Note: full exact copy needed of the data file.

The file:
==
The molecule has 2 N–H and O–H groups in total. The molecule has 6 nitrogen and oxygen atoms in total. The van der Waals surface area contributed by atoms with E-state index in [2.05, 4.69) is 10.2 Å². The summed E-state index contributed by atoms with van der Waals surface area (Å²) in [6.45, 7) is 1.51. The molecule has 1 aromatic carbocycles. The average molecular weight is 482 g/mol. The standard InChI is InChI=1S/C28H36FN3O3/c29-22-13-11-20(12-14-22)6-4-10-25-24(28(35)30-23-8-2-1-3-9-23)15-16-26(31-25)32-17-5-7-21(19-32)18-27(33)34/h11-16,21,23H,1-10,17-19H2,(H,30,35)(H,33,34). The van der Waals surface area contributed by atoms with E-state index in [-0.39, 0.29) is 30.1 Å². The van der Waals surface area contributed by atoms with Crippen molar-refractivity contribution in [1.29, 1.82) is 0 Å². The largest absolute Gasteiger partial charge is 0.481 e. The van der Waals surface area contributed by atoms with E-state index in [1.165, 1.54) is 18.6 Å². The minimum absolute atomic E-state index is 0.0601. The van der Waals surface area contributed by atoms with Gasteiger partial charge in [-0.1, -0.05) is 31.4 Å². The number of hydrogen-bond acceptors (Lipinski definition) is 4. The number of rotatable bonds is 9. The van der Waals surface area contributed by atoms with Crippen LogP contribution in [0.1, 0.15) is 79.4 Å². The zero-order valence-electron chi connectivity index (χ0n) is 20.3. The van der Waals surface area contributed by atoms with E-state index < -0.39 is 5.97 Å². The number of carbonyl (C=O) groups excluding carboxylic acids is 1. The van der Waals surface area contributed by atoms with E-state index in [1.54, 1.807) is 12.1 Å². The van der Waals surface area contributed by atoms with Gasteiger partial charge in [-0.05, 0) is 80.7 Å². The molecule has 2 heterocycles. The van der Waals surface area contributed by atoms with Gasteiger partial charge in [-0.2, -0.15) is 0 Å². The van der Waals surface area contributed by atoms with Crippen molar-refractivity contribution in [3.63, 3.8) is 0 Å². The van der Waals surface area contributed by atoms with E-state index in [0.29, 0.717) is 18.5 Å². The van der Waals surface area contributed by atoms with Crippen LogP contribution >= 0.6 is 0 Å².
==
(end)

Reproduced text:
The molecule has 2 N–H and O–H groups in total. The molecule has 6 nitrogen and oxygen atoms in total. The van der Waals surface area contributed by atoms with E-state index in [2.05, 4.69) is 10.2 Å². The summed E-state index contributed by atoms with van der Waals surface area (Å²) in [6.45, 7) is 1.51. The molecule has 1 aromatic carbocycles. The average molecular weight is 482 g/mol. The standard InChI is InChI=1S/C28H36FN3O3/c29-22-13-11-20(12-14-22)6-4-10-25-24(28(35)30-23-8-2-1-3-9-23)15-16-26(31-25)32-17-5-7-21(19-32)18-27(33)34/h11-16,21,23H,1-10,17-19H2,(H,30,35)(H,33,34). The van der Waals surface area contributed by atoms with E-state index in [-0.39, 0.29) is 30.1 Å². The van der Waals surface area contributed by atoms with Crippen molar-refractivity contribution in [1.29, 1.82) is 0 Å². The largest absolute Gasteiger partial charge is 0.481 e. The van der Waals surface area contributed by atoms with E-state index in [1.165, 1.54) is 18.6 Å². The minimum absolute atomic E-state index is 0.0601. The van der Waals surface area contributed by atoms with Gasteiger partial charge in [-0.1, -0.05) is 31.4 Å². The number of hydrogen-bond acceptors (Lipinski definition) is 4. The number of rotatable bonds is 9. The van der Waals surface area contributed by atoms with Crippen LogP contribution in [0.1, 0.15) is 79.4 Å². The zero-order valence-electron chi connectivity index (χ0n) is 20.3. The van der Waals surface area contributed by atoms with E-state index < -0.39 is 5.97 Å². The number of carbonyl (C=O) groups excluding carboxylic acids is 1. The van der Waals surface area contributed by atoms with E-state index in [1.54, 1.807) is 12.1 Å². The van der Waals surface area contributed by atoms with Gasteiger partial charge in [-0.05, 0) is 80.7 Å². The molecule has 2 heterocycles. The van der Waals surface area contributed by atoms with Gasteiger partial charge in [-0.2, -0.15) is 0 Å². The van der Waals surface area contributed by atoms with Crippen molar-refractivity contribution in [3.63, 3.8) is 0 Å². The van der Waals surface area contributed by atoms with E-state index in [0.29, 0.717) is 18.5 Å². The van der Waals surface area contributed by atoms with Crippen LogP contribution >= 0.6 is 0 Å².